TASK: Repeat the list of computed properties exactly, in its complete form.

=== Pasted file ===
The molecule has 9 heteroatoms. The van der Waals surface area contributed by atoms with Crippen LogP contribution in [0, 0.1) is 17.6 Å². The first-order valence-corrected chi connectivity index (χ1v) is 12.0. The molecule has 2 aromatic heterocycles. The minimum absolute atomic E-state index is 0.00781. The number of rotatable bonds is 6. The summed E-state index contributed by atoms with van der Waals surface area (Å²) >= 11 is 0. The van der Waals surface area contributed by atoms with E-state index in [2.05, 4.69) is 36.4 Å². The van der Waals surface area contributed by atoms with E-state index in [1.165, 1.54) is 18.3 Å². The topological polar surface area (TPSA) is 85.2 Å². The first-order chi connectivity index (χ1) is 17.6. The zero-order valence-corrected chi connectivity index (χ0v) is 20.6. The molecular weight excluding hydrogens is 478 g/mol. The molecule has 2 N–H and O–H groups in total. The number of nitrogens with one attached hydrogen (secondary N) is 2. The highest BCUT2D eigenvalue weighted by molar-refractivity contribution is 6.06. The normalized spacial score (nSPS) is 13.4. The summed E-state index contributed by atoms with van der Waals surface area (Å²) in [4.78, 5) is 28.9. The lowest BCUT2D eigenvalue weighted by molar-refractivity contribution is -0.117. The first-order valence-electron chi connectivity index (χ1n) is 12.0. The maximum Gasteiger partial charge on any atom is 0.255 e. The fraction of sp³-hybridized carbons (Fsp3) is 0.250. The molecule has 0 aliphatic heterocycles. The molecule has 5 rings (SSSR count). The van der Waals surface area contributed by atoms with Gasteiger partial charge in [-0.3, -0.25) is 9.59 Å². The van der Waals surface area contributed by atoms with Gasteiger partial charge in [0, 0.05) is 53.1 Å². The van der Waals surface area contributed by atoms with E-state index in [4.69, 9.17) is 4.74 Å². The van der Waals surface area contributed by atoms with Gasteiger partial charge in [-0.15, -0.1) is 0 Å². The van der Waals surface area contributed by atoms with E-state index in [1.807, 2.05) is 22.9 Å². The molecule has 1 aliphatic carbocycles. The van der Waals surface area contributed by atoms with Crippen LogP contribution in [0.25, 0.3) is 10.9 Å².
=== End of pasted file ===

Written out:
The molecule has 9 heteroatoms. The van der Waals surface area contributed by atoms with Crippen LogP contribution in [0, 0.1) is 17.6 Å². The first-order valence-corrected chi connectivity index (χ1v) is 12.0. The molecule has 2 aromatic heterocycles. The minimum absolute atomic E-state index is 0.00781. The number of rotatable bonds is 6. The summed E-state index contributed by atoms with van der Waals surface area (Å²) >= 11 is 0. The van der Waals surface area contributed by atoms with E-state index in [2.05, 4.69) is 36.4 Å². The van der Waals surface area contributed by atoms with E-state index in [1.165, 1.54) is 18.3 Å². The topological polar surface area (TPSA) is 85.2 Å². The first-order chi connectivity index (χ1) is 17.6. The zero-order valence-corrected chi connectivity index (χ0v) is 20.6. The molecular weight excluding hydrogens is 478 g/mol. The molecule has 2 N–H and O–H groups in total. The number of nitrogens with one attached hydrogen (secondary N) is 2. The highest BCUT2D eigenvalue weighted by molar-refractivity contribution is 6.06. The normalized spacial score (nSPS) is 13.4. The summed E-state index contributed by atoms with van der Waals surface area (Å²) in [4.78, 5) is 28.9. The lowest BCUT2D eigenvalue weighted by molar-refractivity contribution is -0.117. The first-order valence-electron chi connectivity index (χ1n) is 12.0. The maximum Gasteiger partial charge on any atom is 0.255 e. The fraction of sp³-hybridized carbons (Fsp3) is 0.250. The molecule has 0 aliphatic heterocycles. The molecule has 5 rings (SSSR count). The van der Waals surface area contributed by atoms with Gasteiger partial charge in [-0.3, -0.25) is 9.59 Å². The van der Waals surface area contributed by atoms with Gasteiger partial charge in [0, 0.05) is 53.1 Å². The van der Waals surface area contributed by atoms with E-state index in [4.69, 9.17) is 4.74 Å². The van der Waals surface area contributed by atoms with Gasteiger partial charge in [-0.15, -0.1) is 0 Å². The van der Waals surface area contributed by atoms with E-state index in [1.807, 2.05) is 22.9 Å². The molecule has 1 aliphatic carbocycles. The van der Waals surface area contributed by atoms with Crippen LogP contribution in [0.25, 0.3) is 10.9 Å².